Section 303(d) requires each state to determine how much of a pollutant a WQLS can endure before its quality becomes impaired. This determination is known as the Total Maximum Daily Load ("TMDL") calculation. The TMDL calculation must be made on a waterbody-specific and a pollutant-specific basis wherever a pollution problem has been identified and other regulatory approaches are not resolving the problem. The TMDL contemplates establishing Waste Load Allocations ("WLAs") and Load Allocations ("LAs") for the sources of the pollutants, to ensure that the sum of all pollutants does not exceed the TMDL.

In other words, the CWA requires each state to identify the maximum amount of each type of pollutant that a waterbody can handle without violating water quality standards. See 33 U.S.C. § 1313(d)(1)(C).

A National Pollutant Discharge Elimination System ("NPDES") permit is required for all discharges of a pollutant. See 33 U.S.C. § 1342(a). Those permits are issued by the states; 33 U.S.C. § 1342(a)(5) and (b). Under the regulations to the CWA, there can be no "new source" or "new discharger," if the discharge will contribute to a violation of water quality standards. 40 C.F.R. § 122.4(i). Thus, there cannot be a new source or a new discharger if the waterbody is a WQLS impaired waterway unless the state completes a TMDL for that WQLS beforehand. Id.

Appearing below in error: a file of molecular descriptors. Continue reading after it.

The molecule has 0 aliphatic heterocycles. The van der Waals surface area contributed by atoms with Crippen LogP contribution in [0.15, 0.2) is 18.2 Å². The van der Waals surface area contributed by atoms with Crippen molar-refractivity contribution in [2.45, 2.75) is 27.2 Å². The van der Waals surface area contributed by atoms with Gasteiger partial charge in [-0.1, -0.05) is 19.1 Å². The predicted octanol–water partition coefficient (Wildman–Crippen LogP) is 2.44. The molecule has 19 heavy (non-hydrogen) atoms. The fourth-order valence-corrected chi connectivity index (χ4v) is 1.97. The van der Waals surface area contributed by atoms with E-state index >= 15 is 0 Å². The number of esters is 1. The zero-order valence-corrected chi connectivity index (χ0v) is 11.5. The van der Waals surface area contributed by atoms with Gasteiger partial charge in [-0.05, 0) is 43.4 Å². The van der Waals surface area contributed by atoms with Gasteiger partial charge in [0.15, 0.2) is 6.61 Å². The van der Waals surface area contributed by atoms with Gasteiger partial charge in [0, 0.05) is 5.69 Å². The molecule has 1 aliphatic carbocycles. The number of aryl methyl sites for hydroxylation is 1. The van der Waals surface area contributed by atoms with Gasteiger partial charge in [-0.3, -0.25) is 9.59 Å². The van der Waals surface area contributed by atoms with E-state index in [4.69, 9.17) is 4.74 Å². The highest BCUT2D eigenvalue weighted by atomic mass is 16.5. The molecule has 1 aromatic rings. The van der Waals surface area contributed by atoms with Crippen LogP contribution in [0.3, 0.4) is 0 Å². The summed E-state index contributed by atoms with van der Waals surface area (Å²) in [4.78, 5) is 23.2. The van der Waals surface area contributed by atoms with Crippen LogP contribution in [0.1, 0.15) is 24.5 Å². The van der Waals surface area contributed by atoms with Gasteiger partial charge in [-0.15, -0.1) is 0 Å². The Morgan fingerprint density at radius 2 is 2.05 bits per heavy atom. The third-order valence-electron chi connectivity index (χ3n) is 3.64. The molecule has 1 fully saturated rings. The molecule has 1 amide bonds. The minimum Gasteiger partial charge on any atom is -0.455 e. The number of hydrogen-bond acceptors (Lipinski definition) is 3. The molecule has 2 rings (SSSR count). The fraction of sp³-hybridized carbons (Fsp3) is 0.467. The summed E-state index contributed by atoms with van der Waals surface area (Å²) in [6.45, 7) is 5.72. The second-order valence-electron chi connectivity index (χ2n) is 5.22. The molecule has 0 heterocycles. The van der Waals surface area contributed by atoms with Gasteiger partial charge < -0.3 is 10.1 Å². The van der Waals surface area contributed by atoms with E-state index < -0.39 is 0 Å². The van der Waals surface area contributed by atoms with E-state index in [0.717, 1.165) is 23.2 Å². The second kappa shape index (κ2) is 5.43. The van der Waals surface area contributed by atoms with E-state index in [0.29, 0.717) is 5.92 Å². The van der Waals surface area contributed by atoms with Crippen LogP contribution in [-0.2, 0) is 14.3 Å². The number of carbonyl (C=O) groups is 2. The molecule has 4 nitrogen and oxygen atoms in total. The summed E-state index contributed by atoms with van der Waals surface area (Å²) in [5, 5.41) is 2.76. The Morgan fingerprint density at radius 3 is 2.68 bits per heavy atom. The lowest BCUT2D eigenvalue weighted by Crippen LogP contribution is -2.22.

The CWA requires each state to submit to the EPA a list of WQLSs, and to establish TMDLs "not later than one hundred and eighty days after the date of publication of the first identification of pollutants under section 1314(a)(2)(D)," and from "time to time" thereafter. See 33 U.S.C. § 1313(d)(2). The EPA first identified the pollutants on December 28, 1978. See 43 Fed.Reg. 60,662. Thus, the states were required to submit to the EPA a list of WQLSs and to establish TMDLs no later than June 26, 1979. The EPA regulations require the states to make section 303(d) submissions biennially, by October 22, 1992 and by April 1 for every even-numbered year thereafter. See 40 C.F.R. § 130.7(d)(1).